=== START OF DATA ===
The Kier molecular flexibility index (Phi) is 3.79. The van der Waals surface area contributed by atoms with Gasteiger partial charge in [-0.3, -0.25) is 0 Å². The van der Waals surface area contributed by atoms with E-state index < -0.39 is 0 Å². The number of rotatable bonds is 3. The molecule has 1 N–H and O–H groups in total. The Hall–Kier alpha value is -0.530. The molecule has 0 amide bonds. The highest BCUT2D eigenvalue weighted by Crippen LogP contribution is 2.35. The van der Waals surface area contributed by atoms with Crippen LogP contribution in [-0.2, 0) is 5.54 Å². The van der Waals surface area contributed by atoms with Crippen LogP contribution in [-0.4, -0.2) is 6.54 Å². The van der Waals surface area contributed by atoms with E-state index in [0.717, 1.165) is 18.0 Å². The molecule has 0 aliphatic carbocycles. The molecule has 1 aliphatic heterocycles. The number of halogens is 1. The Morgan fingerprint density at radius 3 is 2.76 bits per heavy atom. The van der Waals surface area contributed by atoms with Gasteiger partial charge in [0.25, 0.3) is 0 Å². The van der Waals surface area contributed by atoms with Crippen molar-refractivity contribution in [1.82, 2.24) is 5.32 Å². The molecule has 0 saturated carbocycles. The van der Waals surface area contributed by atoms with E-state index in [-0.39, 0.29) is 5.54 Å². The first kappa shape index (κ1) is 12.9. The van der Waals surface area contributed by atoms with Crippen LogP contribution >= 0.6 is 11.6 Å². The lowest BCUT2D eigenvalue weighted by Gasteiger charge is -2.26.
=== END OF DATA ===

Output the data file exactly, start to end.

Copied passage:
The Kier molecular flexibility index (Phi) is 3.79. The van der Waals surface area contributed by atoms with Gasteiger partial charge in [-0.3, -0.25) is 0 Å². The van der Waals surface area contributed by atoms with E-state index < -0.39 is 0 Å². The number of rotatable bonds is 3. The molecule has 1 N–H and O–H groups in total. The Hall–Kier alpha value is -0.530. The molecule has 0 amide bonds. The highest BCUT2D eigenvalue weighted by Crippen LogP contribution is 2.35. The van der Waals surface area contributed by atoms with Crippen LogP contribution in [-0.2, 0) is 5.54 Å². The van der Waals surface area contributed by atoms with Crippen LogP contribution in [-0.4, -0.2) is 6.54 Å². The van der Waals surface area contributed by atoms with E-state index in [0.717, 1.165) is 18.0 Å². The molecule has 0 aliphatic carbocycles. The molecule has 1 aliphatic heterocycles. The number of halogens is 1. The Morgan fingerprint density at radius 3 is 2.76 bits per heavy atom. The van der Waals surface area contributed by atoms with Gasteiger partial charge in [0.25, 0.3) is 0 Å². The van der Waals surface area contributed by atoms with Crippen molar-refractivity contribution in [1.82, 2.24) is 5.32 Å². The molecule has 0 saturated carbocycles. The van der Waals surface area contributed by atoms with E-state index in [-0.39, 0.29) is 5.54 Å². The first kappa shape index (κ1) is 12.9. The van der Waals surface area contributed by atoms with Crippen LogP contribution >= 0.6 is 11.6 Å². The lowest BCUT2D eigenvalue weighted by Gasteiger charge is -2.26.